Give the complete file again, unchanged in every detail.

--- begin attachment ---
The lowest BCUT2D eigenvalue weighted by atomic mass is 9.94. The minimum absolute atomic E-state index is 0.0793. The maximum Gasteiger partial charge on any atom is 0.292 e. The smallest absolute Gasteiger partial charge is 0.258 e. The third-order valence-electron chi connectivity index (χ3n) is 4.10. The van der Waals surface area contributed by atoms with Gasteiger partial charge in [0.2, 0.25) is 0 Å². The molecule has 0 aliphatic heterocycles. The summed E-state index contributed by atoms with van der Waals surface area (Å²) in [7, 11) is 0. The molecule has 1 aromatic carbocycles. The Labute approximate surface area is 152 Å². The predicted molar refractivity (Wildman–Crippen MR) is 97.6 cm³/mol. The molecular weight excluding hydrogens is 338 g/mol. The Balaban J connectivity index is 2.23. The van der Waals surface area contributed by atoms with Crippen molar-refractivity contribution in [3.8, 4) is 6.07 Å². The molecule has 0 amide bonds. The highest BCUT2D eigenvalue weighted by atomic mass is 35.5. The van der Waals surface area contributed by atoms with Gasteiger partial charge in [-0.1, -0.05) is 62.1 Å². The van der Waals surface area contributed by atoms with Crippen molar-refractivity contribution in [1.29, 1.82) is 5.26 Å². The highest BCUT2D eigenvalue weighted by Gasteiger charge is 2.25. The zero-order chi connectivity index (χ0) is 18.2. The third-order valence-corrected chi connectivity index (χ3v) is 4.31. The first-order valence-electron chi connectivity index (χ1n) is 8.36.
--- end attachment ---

The lowest BCUT2D eigenvalue weighted by atomic mass is 9.94. The minimum absolute atomic E-state index is 0.0793. The maximum Gasteiger partial charge on any atom is 0.292 e. The smallest absolute Gasteiger partial charge is 0.258 e. The third-order valence-electron chi connectivity index (χ3n) is 4.10. The van der Waals surface area contributed by atoms with Gasteiger partial charge in [0.2, 0.25) is 0 Å². The molecule has 0 aliphatic heterocycles. The summed E-state index contributed by atoms with van der Waals surface area (Å²) in [7, 11) is 0. The molecule has 1 aromatic carbocycles. The Labute approximate surface area is 152 Å². The predicted molar refractivity (Wildman–Crippen MR) is 97.6 cm³/mol. The molecular weight excluding hydrogens is 338 g/mol. The Balaban J connectivity index is 2.23. The van der Waals surface area contributed by atoms with Crippen molar-refractivity contribution in [3.8, 4) is 6.07 Å². The molecule has 0 amide bonds. The highest BCUT2D eigenvalue weighted by atomic mass is 35.5. The van der Waals surface area contributed by atoms with Gasteiger partial charge in [-0.1, -0.05) is 62.1 Å². The van der Waals surface area contributed by atoms with Crippen molar-refractivity contribution in [1.29, 1.82) is 5.26 Å². The highest BCUT2D eigenvalue weighted by Gasteiger charge is 2.25. The zero-order chi connectivity index (χ0) is 18.2. The third-order valence-corrected chi connectivity index (χ3v) is 4.31. The first-order valence-electron chi connectivity index (χ1n) is 8.36.